Temporal connectives and verbal tenses as processing instructions
Evidence from French
In this paper, we aim to enhance our understanding about the processing of implicit and explicit temporal chronological relations by investigating the roles of temporal connectives and verbal tenses, separately and in interaction. In particular, we investigate how two temporal connectives (ensuite and puis, both meaning ‘then’) and two verbal tenses expressing past time (the simple and compound past) act as processing instructions for chronological relations in French. Theoretical studies have suggested that the simple past encodes the instruction to relate events sequentially, unlike the more flexible compound past, which does not. Using an online experiment with a self-paced reading task, we show that these temporal connectives facilitate the processing of chronological relations when they are expressed with both verbal tenses, and that no significant difference is found between the two verbal tenses, nor between the two connectives. By means of an offline experiment with an evaluation task, we find, contrary to previous studies, that comprehenders prefer chronological relations to be overtly marked rather than implicitly expressed, and prefer to use the connective puis in particular. Furthermore, comprehenders prefer it when these relations are expressed using the compound past, rather than the simple past. Instead of using the continuity hypothesis (Segal et al. 1991, Murray 1997) to explain the processing of temporal relations, we conclude that a more accurate explanation considers a cluster of factors including linguistic knowledge (connectives, tenses, grammatical and lexical aspect) and world knowledge.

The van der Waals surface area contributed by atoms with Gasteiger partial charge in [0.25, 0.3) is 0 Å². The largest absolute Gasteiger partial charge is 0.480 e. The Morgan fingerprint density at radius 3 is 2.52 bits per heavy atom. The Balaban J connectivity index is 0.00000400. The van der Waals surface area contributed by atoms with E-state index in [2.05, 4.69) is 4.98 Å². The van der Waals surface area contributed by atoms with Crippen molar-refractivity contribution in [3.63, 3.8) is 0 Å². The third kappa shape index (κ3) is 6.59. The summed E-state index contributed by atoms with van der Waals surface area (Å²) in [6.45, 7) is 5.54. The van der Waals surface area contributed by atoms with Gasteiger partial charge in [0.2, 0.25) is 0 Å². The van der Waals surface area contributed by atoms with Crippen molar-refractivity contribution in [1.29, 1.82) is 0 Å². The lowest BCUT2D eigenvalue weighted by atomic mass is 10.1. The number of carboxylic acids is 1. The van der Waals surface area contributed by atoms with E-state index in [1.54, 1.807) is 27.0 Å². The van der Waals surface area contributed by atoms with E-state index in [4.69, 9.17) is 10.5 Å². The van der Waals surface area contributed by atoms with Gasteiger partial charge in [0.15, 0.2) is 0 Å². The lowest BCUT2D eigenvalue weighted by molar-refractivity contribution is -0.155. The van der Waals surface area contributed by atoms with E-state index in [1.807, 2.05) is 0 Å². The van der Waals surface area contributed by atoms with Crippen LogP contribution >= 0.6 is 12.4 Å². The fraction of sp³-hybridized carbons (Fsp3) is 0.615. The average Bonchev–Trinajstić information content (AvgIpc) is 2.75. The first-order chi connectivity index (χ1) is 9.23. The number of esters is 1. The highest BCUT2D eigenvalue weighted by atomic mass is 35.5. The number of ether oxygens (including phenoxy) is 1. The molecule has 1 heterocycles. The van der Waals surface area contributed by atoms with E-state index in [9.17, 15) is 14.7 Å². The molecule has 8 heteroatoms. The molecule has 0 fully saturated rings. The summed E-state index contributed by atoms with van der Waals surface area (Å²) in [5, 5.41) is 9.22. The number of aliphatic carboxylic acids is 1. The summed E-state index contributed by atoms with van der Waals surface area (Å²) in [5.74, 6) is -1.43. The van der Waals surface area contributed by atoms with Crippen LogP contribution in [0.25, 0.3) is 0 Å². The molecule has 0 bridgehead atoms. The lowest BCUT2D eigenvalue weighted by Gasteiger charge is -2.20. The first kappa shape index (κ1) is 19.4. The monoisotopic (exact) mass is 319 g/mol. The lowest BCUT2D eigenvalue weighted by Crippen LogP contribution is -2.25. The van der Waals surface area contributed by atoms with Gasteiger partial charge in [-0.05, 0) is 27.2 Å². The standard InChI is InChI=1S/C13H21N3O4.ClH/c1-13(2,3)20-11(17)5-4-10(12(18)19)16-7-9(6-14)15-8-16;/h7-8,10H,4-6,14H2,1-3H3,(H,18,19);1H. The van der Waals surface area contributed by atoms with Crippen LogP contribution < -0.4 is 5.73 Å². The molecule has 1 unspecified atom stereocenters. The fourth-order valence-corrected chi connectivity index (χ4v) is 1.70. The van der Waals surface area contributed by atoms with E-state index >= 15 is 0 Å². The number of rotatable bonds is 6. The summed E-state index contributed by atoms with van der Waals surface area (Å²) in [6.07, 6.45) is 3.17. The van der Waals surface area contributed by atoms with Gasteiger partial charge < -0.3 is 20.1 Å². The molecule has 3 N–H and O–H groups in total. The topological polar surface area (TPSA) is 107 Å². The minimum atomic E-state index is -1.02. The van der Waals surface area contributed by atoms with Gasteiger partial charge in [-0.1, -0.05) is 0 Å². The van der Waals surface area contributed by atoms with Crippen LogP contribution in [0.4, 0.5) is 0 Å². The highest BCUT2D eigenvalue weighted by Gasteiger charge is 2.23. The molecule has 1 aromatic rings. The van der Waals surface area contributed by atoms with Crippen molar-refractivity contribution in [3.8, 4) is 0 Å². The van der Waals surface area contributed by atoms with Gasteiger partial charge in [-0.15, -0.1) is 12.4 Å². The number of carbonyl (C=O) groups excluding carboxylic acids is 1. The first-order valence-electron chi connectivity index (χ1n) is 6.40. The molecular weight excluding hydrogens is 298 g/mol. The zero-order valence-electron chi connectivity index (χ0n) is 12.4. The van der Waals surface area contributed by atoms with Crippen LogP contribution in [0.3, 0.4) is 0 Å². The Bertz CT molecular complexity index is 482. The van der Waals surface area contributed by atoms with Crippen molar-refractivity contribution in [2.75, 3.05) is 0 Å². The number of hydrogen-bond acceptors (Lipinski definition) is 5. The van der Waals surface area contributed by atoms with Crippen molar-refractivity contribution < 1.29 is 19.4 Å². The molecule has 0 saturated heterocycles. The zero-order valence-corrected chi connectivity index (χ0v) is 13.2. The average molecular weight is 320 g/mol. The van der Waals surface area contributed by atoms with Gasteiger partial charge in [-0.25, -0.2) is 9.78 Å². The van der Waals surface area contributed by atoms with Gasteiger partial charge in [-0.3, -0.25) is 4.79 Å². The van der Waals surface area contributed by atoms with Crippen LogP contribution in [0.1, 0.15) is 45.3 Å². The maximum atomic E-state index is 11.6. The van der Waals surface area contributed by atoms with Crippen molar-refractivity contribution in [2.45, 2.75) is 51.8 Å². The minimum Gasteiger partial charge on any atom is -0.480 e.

Keywords: processing temporal relations, temporal discourse connectives, verbal tenses, processing instructions, the “continuity” bias, experimental pragmatics, French, offline acceptability experiments, self-paced reading experiments
Published online: 28 February 2019
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